The wolf is Leonardo DiCaprio, and Leonardo DiCaprio is the wolf. The Wolf of Wall Street tells the remarkable true story of Jordan Belfort, a man who built his empire on selling worthless things and personified the materialistic excesses of Wall Street – in other words – the American dream.
Martin Scorsese is in fine form with his depiction of this farcical world, almost too ridiculous to believe. He invites the audience to be a fly on the wall while we watch the wolf rise from humble beginnings to become one of the biggest players, and then ultimately to witness his fall from ‘grace’. This film has come under fire for its glorification of what these people did, but I don’t buy that. This film tells it as it is, and it is society at large which should come under fire for allowing these people to be glorified, and to get away from it with relatively light punishments.
Then there are those who get the joke and are afraid that others won’t. These folks are, indeed, justified in their fears. I can easily imagine people watching and falling into the same mindset as Belfort, getting off on being surrounded by prostitutes and having their way with them, ogling all the naked girls who appear (and there are many) and really only coming away with the thought – “how do I do that?”, without any consideration for the damage that these people caused to people’s lives and to society as a whole. The light sentences that the perpetrators received for their transgressions further reinforces this desire to follow in their footsteps despite the many obvious downsides.
As a film, it flows surprisingly well despite its length. It engages the viewer and even breaks the fourth wall occasionally. Cinematically it is very well put-together, although obviously not on the level of Scorsese’s previous masterpieces. Some scenes are a little gratuitous, although making them longer than they should comfortably be may have been part of the point. The real Jordan Belfort even makes a cameo appearance near the end which was nice in a way, but also bad because it’s sort of rewarding him for his bad behaviour.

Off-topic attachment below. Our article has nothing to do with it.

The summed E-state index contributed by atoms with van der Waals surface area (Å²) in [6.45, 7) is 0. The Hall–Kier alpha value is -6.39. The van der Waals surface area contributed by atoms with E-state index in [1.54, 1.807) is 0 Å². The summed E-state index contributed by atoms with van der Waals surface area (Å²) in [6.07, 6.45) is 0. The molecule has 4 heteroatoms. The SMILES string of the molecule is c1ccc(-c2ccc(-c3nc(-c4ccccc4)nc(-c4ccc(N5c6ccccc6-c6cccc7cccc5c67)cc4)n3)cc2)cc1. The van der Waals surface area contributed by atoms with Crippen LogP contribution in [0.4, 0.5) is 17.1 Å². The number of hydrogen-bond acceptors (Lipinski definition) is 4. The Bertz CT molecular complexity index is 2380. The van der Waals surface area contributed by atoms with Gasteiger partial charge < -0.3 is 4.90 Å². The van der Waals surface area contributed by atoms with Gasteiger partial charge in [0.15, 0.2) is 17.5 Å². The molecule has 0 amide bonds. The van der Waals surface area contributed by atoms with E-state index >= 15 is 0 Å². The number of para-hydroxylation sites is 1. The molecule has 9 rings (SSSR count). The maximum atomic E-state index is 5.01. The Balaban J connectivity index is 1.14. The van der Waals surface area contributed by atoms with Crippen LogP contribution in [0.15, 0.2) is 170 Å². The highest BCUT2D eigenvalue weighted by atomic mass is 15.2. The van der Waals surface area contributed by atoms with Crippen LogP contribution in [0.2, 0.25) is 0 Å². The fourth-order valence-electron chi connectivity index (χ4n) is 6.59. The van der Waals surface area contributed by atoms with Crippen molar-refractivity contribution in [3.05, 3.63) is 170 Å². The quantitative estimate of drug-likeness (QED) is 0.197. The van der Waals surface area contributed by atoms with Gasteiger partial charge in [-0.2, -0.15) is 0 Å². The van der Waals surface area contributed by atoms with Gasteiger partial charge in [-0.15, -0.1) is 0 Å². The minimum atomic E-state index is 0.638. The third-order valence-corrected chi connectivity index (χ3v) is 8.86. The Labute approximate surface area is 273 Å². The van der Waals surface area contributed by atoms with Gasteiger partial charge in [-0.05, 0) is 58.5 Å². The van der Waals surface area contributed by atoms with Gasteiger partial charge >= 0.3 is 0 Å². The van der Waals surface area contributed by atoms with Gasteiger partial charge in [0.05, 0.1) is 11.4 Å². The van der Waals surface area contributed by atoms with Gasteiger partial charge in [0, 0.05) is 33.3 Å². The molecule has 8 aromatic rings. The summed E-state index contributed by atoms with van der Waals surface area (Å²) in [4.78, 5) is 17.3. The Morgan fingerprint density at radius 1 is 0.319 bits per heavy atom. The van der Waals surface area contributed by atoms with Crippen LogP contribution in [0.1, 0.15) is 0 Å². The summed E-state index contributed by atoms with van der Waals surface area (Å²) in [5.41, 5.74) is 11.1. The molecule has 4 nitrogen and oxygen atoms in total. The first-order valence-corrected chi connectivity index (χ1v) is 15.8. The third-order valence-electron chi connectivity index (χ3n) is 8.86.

I quite enjoyed watching this film despite not really being able to sympathise with the lead character. It’s realism and the way it plays with the perception of the viewer are clever, and even though I failed to really connect emotionally with any of the lead characters, I was still drawn in to watch – in the way that one slows down to look at a car crash.
DiCaprio has been nominated for best actor, which I don’t think he will get, considering the strong competition. As an aside, I would like to see him in a role where he isn’t in a position to say “I’m the king of the world” at some point during the film (maybe I missed all his ‘good’ films). Aside from some surprisingly funny scenes of physical comedy, we don’t really get to realise his full acting potential. What I’m trying to say basically. Is whenever I see this guy in a movie, all I see is Leonardo DiCaprio. When I see someone like Gary Oldman in the Contender, or Dustin Hoffman in Tootsie, or Hook, I can’t see them through their characters, and if it wasn’t for the credits, I mightn’t even know that they were there.
This film should have been about two thirds it’s current length. If you’ve got time to burn, watch it, it’s good. But of all the contenders for best picture, it has the lowest quality-per-minute ratio, and probably won’t win best picture.